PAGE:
Ummah Global Relief: There are two kinds of deviant sects. The first kind are those sects which deny essential principles of Islam. Those are outside the limits of this religion and are considered disbelievers. The second kind are those sects which differ with mainstream Sunnites on certain basic issues, without exceeding the general boundaries of Islam. Sunnites, out of their forgiving spirit toward other sects, only exclude from the benefits of zakah sects classified as disbelievers, and allow giving zakah to all Muslims regardless of any sectarian classification.47 Obviously, the more righteous in deed and creed is preferred. In contrast, other sects are generally strict about distributing zakah only inside their own sects, Ja’fari Shi’ites quote their Imam as saying, “Do not give sadaqah and zakah but to your peers.” The only exception of this rule they make is giving for reconciliation of hearts. In his Fiqh al Imam Ja’far, Mughniyah states that “zakah must only be given to individuals within the sect, while voluntary charities may be given to any person who is in need.”48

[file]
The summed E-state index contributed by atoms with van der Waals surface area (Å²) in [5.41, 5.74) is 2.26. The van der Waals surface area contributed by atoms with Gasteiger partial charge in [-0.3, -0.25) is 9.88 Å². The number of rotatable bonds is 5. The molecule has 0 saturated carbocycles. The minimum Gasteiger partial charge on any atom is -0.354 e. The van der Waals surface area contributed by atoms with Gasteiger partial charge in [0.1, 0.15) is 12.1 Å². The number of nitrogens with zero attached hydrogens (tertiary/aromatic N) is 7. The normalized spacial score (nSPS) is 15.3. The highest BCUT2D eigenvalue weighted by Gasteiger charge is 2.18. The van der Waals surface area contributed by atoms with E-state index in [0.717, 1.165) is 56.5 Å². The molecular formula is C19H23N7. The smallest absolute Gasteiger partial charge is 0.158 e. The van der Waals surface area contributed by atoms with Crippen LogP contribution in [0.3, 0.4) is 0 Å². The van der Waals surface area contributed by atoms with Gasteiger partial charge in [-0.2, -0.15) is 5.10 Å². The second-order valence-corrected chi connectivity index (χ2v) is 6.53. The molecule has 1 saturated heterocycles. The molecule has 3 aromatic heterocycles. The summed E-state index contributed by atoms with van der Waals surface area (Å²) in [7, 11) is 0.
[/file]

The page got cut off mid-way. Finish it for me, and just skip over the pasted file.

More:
Fiqh al Zakah (Vol. II), Dr. Yusuf al Qardawi – Ummah Global Relief
In al Hada’iq, al Bahrani says a man came to Muhammad al Baqir and said, “May the mercy of God be upon you, take from me these five hundred dirhams and spend it where it belongs. It is the zakah of my wealth.” Al Baqir answered, “You take it and give it to your needy and orphaned neighbors and your Muslim brethren.”49 This indicates that al Baqir does not preach any discrimination and believes brotherhood in Islam is above all other considerations.
Abadis do not totally agree as to whether zakah may be given to Muslims who do not subscribe to their school of thought. Some of their jurists permit giving zakah to any poor person, as long as he is not known to differ with their view. Some even allow giving zakah to people who belong to opposing schools of thought.50 As for Zaidis, they forbid giving their zakah to certain deviating sects.
Some of our predecessors believed zakah must be given on the sole criteria of need and poverty, with no other questions asked. Ibn Abi Shaibah reports that Fudail asked Ibrahim about giving zakah to deviating people. He said, “Our ancestors asked nothing except about poverty.” This is the opinion of al Mu’ayad Yahya, and al Shafi’i are reported to forbid helping individuals whose wrongdoing harms Muslims or the Islamic state, such as those who fight Muslims.51
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